Breathing is key to this experience and when you get the hang of breathing with the pose an entire new dimension will be exposed. “Yoga has another aspect that is missing in most exercise:  Your spirituality.  Proper yoga breathing lets you open within and then you can get into contact with whom you are.  Once there, you can find your strength within. Doing yoga at this level can give you even more than racking up the kilometers with on-bike training,” she insists.

When you think about it, it is logical that proper breathing will help in body control and aid in carrying oxygen to the muscles.  Biller also explains that it can relax you. “If you’re in control of your breathing you are in control of your life force, your Prana.  Say you are going uphill.  If you can do a long exhale, you can relax a bit and gain energy while the other guy who is taking short quick breathes is going to get more tired, quickly.”  Another plus is that pulse rates sink with yoga training.  “The heart and lungs get a lot of positive strengthening and you will see proof of that on your heart rate monitor,” Biller guarantees.

But breathing can do more.  “The other thing is that if you can work the breath you can work anything.  You might be out of muscular strength but if you can focus on your breath like you do in meditation than you can go that 50 km more because you can breathe out the pain or the exhaustion.”  It must be noted, however, that to get to this level regular training is needed.


 

Yoga for Cyclists – reaching new levels of strength and awareness - SportActiveSOME SUGGESTIONS
Although Biller suggests 3 – 5 hours of yoga a week for serious cyclists, she says a few yoga moves before and after a ride can greatly enhance your cycling experience and help prevent injury.  Doing the Sun Salutation 3 -10 times before you hop on your bike will give you both the forward and backward bend and works the entire body as well. Just don’t forget the breathing and you will feel ready to tackle any route on the day’s plan.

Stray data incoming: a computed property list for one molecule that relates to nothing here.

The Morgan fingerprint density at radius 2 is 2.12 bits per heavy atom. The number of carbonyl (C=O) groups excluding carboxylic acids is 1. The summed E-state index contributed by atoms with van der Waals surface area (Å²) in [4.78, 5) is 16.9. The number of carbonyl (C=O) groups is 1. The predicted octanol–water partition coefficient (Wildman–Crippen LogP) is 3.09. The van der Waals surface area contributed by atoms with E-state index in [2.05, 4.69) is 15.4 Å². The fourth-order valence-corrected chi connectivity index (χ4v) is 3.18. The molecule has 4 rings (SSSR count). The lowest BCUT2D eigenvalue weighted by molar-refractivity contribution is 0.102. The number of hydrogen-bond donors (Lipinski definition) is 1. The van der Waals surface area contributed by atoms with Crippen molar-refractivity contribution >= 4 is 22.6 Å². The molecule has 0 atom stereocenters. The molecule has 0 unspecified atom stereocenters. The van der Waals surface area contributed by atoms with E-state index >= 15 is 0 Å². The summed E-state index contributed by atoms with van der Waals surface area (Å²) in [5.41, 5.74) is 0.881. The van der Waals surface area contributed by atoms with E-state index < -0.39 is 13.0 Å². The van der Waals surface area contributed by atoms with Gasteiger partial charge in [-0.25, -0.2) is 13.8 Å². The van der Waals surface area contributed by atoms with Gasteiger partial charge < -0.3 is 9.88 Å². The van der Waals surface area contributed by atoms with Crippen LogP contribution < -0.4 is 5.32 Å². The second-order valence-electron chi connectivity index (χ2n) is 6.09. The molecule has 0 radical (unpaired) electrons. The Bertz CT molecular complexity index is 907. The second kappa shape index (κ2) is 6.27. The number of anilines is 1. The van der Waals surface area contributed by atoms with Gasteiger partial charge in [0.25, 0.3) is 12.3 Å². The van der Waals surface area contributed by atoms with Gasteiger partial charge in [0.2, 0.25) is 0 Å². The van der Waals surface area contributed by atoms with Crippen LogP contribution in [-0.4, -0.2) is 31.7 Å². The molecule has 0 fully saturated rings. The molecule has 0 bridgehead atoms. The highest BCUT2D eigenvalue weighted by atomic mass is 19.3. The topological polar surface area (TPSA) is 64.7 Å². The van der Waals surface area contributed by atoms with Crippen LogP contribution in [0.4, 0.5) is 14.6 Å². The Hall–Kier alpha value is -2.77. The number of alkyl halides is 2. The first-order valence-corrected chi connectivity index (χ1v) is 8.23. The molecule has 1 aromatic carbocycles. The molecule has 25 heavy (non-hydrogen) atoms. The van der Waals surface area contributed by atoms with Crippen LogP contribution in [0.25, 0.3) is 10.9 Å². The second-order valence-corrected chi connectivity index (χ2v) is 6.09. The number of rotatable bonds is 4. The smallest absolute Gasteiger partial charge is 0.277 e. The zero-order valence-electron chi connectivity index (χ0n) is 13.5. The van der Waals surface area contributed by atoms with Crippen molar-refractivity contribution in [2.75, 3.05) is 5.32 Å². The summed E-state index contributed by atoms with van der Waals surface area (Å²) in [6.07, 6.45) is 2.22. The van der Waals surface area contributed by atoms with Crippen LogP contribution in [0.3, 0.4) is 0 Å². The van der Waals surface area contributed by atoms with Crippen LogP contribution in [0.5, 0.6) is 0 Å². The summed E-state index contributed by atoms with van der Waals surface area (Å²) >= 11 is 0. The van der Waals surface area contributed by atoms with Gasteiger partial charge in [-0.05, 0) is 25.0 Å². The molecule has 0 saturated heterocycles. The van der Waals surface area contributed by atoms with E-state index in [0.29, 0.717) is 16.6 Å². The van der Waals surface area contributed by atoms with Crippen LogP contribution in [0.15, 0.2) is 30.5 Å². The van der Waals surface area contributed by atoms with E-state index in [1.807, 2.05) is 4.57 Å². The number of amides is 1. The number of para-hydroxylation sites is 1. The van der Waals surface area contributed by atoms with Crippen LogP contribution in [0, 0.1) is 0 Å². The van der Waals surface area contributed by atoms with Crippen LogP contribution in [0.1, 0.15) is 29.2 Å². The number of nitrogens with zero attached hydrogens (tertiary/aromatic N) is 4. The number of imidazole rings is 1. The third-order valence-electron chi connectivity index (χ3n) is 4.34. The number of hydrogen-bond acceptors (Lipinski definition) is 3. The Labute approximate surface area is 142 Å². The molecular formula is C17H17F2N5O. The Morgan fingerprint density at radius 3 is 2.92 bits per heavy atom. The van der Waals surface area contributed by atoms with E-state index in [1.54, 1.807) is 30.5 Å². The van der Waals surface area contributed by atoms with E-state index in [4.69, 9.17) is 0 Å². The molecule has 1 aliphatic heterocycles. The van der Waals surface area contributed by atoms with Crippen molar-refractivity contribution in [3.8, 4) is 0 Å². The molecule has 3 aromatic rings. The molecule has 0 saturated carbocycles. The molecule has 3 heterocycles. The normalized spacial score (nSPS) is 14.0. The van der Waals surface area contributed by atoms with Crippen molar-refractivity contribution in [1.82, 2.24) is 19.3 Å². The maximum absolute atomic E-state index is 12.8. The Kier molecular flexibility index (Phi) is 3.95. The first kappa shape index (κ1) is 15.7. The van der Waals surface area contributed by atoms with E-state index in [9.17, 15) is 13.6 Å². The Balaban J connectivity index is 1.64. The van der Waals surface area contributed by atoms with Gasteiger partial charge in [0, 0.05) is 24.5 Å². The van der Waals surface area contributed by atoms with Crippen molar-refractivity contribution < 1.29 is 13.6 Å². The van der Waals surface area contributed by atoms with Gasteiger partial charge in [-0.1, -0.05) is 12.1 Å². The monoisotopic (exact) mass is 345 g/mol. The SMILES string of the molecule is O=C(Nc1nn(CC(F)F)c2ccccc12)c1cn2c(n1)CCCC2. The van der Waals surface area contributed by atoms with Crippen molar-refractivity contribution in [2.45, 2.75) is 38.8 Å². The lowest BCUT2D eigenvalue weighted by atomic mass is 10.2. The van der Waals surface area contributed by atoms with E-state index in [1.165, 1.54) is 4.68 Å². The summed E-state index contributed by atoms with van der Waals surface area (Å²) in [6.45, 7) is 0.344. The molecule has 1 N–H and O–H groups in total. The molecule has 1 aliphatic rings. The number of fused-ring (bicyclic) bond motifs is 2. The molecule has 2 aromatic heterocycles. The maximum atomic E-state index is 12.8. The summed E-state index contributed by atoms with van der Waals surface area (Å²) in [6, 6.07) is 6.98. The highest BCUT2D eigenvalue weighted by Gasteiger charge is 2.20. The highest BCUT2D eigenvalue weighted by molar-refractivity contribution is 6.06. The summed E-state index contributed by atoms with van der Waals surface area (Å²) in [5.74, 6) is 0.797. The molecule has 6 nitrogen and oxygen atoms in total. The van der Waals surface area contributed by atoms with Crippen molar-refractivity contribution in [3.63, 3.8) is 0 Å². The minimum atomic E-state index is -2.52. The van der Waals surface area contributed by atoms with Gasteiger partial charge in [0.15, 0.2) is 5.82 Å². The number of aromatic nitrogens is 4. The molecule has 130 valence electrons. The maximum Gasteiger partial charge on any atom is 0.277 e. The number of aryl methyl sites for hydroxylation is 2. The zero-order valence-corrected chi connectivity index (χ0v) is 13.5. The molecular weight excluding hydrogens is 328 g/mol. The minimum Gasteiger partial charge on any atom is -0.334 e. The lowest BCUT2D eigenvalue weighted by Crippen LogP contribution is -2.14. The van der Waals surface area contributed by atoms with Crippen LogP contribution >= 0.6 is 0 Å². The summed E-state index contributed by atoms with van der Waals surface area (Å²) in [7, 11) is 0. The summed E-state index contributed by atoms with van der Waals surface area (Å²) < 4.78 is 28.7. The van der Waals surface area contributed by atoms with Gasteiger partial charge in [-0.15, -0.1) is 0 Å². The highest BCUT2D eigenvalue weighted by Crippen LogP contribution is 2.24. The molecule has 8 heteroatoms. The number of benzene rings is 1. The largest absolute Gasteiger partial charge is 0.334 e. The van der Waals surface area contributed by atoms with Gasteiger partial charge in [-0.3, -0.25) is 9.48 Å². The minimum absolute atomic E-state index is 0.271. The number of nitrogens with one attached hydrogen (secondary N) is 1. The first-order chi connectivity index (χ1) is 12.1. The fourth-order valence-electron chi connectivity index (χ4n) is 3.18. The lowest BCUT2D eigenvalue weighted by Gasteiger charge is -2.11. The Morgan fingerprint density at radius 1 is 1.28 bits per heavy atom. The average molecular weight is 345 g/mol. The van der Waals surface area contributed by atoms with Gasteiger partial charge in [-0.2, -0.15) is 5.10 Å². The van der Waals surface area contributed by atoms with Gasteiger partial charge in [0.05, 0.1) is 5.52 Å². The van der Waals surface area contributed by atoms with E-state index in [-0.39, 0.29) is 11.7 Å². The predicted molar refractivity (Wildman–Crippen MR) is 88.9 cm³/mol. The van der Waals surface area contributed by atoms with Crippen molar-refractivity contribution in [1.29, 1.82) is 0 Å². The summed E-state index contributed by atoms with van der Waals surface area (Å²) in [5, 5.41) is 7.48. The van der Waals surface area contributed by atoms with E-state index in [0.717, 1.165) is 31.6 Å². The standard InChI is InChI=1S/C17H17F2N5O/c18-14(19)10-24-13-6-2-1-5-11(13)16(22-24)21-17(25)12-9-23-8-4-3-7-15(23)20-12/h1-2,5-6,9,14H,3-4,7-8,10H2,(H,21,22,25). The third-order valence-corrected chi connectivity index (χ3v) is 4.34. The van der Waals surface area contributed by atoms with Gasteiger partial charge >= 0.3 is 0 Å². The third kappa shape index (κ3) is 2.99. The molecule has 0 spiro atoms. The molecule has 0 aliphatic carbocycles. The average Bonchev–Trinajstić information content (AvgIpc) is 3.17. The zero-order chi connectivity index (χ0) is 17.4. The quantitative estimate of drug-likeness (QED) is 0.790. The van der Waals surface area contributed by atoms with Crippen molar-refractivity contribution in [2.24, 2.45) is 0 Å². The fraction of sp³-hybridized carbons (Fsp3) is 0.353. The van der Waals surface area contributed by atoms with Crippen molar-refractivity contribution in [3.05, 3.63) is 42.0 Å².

After a ride, Biller recommends spinal twists, but not right away. First some stretching of the hamstrings, forward bends, half-inversion poses (lying on the floor and resting your legs on a wall), hanging forward, and then get into the twists.  These are essential as they unwind the upper body that has been rigid during cycling for hours on end.

All these stretches and poses should be learned in a yoga class or better yet with a private yoga instructor who can focus on your special needs as a cyclist. “I don’t recommend using a book,” Biller says adamantly. “You can do something wrong. Yoga only works when you are in the moment and connected with your body and the breath.  You can’t be there if you are looking at a book and turning pages! Only then will you get the most out of your yoga for your body, mind and soul,” she concluded.

NO EXCUSE
So, no more hopping on and off the bike without doing anything for your body as a whole both before and after the ride!  Supplemental exercise will make you stronger, faster and, if done correctly, less likely to be injured.